Andrew Myers 2015-09-11 06:44:18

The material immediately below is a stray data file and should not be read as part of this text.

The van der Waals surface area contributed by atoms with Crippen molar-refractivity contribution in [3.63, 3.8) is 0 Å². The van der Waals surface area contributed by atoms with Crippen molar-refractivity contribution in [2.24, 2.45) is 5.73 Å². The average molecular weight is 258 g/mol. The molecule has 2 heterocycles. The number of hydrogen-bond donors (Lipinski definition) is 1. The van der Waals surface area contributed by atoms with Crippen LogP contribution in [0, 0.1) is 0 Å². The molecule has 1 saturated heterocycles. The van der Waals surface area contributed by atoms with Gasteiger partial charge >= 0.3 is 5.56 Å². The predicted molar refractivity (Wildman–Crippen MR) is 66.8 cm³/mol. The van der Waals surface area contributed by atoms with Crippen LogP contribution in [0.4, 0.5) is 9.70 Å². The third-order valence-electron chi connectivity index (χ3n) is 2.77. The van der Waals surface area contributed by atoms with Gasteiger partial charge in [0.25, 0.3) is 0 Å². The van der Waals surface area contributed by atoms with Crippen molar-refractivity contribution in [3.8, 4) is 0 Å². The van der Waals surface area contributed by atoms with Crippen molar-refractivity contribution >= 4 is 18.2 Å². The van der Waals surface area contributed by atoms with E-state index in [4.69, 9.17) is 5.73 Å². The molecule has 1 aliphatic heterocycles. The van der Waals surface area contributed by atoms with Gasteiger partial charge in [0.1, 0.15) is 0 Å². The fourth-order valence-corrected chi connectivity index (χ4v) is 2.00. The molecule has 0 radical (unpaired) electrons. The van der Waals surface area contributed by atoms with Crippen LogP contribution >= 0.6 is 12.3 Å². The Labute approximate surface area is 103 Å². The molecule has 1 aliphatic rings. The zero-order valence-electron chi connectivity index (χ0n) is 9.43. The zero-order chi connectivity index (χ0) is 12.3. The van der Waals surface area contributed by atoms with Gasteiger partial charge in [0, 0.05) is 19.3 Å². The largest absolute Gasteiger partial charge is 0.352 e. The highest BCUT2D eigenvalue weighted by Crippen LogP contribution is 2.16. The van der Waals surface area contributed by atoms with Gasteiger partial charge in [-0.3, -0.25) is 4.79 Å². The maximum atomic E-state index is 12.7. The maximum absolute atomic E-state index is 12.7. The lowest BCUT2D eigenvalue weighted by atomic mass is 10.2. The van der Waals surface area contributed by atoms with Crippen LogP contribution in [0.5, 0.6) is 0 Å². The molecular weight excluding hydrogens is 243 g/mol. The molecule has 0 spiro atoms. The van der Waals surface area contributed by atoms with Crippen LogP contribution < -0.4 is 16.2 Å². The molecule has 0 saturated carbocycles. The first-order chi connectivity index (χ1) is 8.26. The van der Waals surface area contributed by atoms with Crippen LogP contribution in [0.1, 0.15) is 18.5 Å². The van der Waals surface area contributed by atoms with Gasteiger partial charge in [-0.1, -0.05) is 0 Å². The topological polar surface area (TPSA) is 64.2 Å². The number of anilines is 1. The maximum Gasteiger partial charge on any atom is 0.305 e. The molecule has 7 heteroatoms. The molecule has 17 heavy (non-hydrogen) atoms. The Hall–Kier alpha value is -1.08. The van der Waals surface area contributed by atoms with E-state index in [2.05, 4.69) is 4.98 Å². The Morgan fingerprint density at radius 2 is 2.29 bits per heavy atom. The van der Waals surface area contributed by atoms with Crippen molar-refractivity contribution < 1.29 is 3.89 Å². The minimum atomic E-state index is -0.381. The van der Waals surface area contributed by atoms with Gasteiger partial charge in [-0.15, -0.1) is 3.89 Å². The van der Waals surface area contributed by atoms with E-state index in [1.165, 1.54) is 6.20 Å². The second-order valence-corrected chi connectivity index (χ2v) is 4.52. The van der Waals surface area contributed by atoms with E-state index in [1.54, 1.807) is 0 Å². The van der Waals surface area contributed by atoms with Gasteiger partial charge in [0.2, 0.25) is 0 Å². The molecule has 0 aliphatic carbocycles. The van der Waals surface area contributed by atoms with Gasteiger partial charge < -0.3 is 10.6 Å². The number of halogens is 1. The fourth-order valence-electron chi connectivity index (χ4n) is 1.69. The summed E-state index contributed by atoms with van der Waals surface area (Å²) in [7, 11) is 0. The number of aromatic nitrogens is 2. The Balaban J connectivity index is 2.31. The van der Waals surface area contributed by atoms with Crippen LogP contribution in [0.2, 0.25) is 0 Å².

Business school vs. business I’ve heard it from every angle, “Business school doesn’t prepare students for life in the real world.” Even as a student I always asked myself if each class would really prove useful after graduation. Some classes seemed too corporate-minded to relate to my family’s small business. Some seemed irrelevant and impossible to apply in the real world. What I’ve learned from three years in the wholesale manager’s chair is this: there’s truth to both sides. For the naysayers, there are many things I do each day that I can credit business school for knowing. Reviewing the income statement, balancing inventory and cash flow, and solving daily problems are all things that stem from my training in college. However, I would classify these as hard skills. Hard skills are essential for daily business, but are not the only tools necessary for success. Nonetheless, here are a few of my most beneficial classes and why: Managerial accounting: It is critical to be able to read financial documents just like you can read this sentence. How can we plan for tomorrow if we don’t know where we stand today? Public speaking: Whether a one-on-one sales pitch or a large audience, basic speaking skills can be the difference in attracting new relationships or driving them away. I use each speaking opportunity as a chance to add value to my audience and when I do, I always receive some form of value in return. Operations management: I don’t work in a factory, but I did learn something from this class. Many times, the issues we face merely are symptoms of a much larger underlying problem. I may not struggle with bottlenecks in the packaging department, but I do know how to dive into each problem and fix it at the source. These skills are a great foundation to help me do my job well, but this isn’t all I can afford to bring to the table. My position requires me to employ several softer skills that are a little less tangible, but much more important. For this reason, they are difficult to teach in the classroom. Here are the major ones: The people factor: In his book, “Good Leaders Ask Great Questions,” John Maxwell says, “Someone with weak people skills can become a reasonably good manager because management is focused on systems and procedures, but nobody without good people skills can be a great leader.” Think about it; we spend our days convincing customers, reps, employees and other human beings to do what we believe needs to be done. Without people, there would be no business to manage. Leveraging a network: We can’t get the job done alone! That’s why it is important to have people on your contact list who are willing to offer some help or advice when you need it.Equally important, we need to be eager and ready to help when we receive the call for it. It’s not about keeping score; it’s about creating a connection and fostering it for the sake of each other. Become a lifelong learner: I love Chris Brady’s statement in “Launching a Leadership Revolution.” “We need to live like we will die tomorrow and learn like we will live forever.” We cannot afford to stand still. We must always work to improve our skills and knowledge. I do this by reading books and engaging in conversation with new people. This keeps my mind open to the world around me and prevents me from getting too wrapped up in the way I see things. Business school was a critical piece of the puzzle for me, but not the final one. The soft skills I discussed are constantly evolving and never completely mastered. They are important to be aware of and require constant and intentional work to develop. With that in mind, let us remember the skills that provide the foundation while continuing to develop the skills that build a great business. ANDREW MYERS is the manager at Mayfield (Ken.) Plumbing and Electric. Contact him at alogan.myers@gmail. com.
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